CRMS barn swallows half million in remodel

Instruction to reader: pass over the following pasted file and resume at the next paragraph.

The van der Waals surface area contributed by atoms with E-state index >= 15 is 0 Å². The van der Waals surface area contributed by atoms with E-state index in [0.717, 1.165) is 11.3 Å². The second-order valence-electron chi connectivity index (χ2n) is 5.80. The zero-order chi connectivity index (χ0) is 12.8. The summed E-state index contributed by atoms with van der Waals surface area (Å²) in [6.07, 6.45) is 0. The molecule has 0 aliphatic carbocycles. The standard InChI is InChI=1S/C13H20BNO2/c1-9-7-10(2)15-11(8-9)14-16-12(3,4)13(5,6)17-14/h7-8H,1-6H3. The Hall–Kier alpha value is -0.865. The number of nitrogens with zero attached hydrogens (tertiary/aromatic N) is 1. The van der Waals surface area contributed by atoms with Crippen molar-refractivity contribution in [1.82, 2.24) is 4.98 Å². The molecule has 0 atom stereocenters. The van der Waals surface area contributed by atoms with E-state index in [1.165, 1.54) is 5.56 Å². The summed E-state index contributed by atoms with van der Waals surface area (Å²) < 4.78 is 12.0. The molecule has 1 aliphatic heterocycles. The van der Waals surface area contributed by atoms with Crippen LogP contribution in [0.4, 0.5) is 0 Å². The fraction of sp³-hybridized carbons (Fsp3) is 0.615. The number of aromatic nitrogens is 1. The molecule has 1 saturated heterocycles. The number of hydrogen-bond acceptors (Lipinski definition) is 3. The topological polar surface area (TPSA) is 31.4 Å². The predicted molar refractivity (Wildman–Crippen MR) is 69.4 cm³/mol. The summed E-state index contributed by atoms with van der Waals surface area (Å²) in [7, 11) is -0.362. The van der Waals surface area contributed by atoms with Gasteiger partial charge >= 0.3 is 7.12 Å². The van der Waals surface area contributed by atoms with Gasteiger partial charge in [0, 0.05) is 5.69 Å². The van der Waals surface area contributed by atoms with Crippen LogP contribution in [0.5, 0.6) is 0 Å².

Carbondale’s most distinctive historic landmark is undergoing a $500,000-$600,000 remodel project, which should send it well into the 21st century.The landmark is the 105-year-old Colorado Rocky Mountain School Barn. When the remodel project is completed later this summer, “It will serve the school for a long time to come,” said Terry Lee, director of development for the private school.The Barn, as its called, has a distinctive four-sided, pagoda-style metal roof that soars over the school’s campus. The Barn is a landmark in more ways that one. A history compiled by the school says that airplane pilots during World War II used the Barn for reference when the property was still a working ranch.After the late John and Anne Holden bought the 350-acre ranch in the early 1950s and converted it to a school, the Barn started its long journey to becoming Carbondale’s most celebrated venue for school functions and community events.A partial chronology is as follows:-1957 – the last year CRMS held its graduation ceremonies on the Barn’s manure and sawdust floor.-1963 – CRMS and the Barn hosted the Music and Arts Festival of the Colorado Association of Independent Schools.-1968 – Vietnam war protesters Joan Baez and David Harris gave a presentation on passive resistance to school students and the community.-1980 – A series of community concerts and musical events began in the Barn, and continued into the 1990s, including KDNK talent shows and Carbondale Council on the Arts and Humanities presentations.-1986 – CRMS received a $15,000 grant from the Aspen Foundation to help purchase chairs, complete a stage lighting project, and install acoustical improvements.-1990 – The Carbondale Council on Arts and Humanities awarded CRMS a $1,600 grant for improvements.In there somewhere, although the school’s Barn history is not specific, television news correspondent Walter Cronkite spoke to students in the Barn.It’s also uncertain exactly how the Barn first evolved. One theory is the ranch’s original owner, Captain Nathaniel Hubbard, designed the building to reflect structures he saw during a military tour of duty in Siam.Another theory, according to the history, says that the Barn was originally a four-sided, open court. After heavy snows that turned the court into an unworkable mud hole one winter, the towering roof was added to provide protection.The Barn is made of logs, and measures 100 by 100 feet. The center area, where performances are held, measures 60 by 60 feet. In the late 1980s, risers were built to allow seated viewers to look down on performances.The performance area is surrounded by rooms for the school’s library and computer lab.Lee said the current remodeling project started with a roof replacement, but structural engineers pointed out other needs. For one thing, stress from the roof was causing some of the Barn’s log walls to bow out. To fix that, a load-bearing wall is being built to handle the stress.Other improvements include a fire alarm and sprinkler system, plus acoustical upgrades. When the project is all said and done, however, the Barn will look pretty much the way it has for years.”We don’t want it to look any different, and that’s good,” Lee said.
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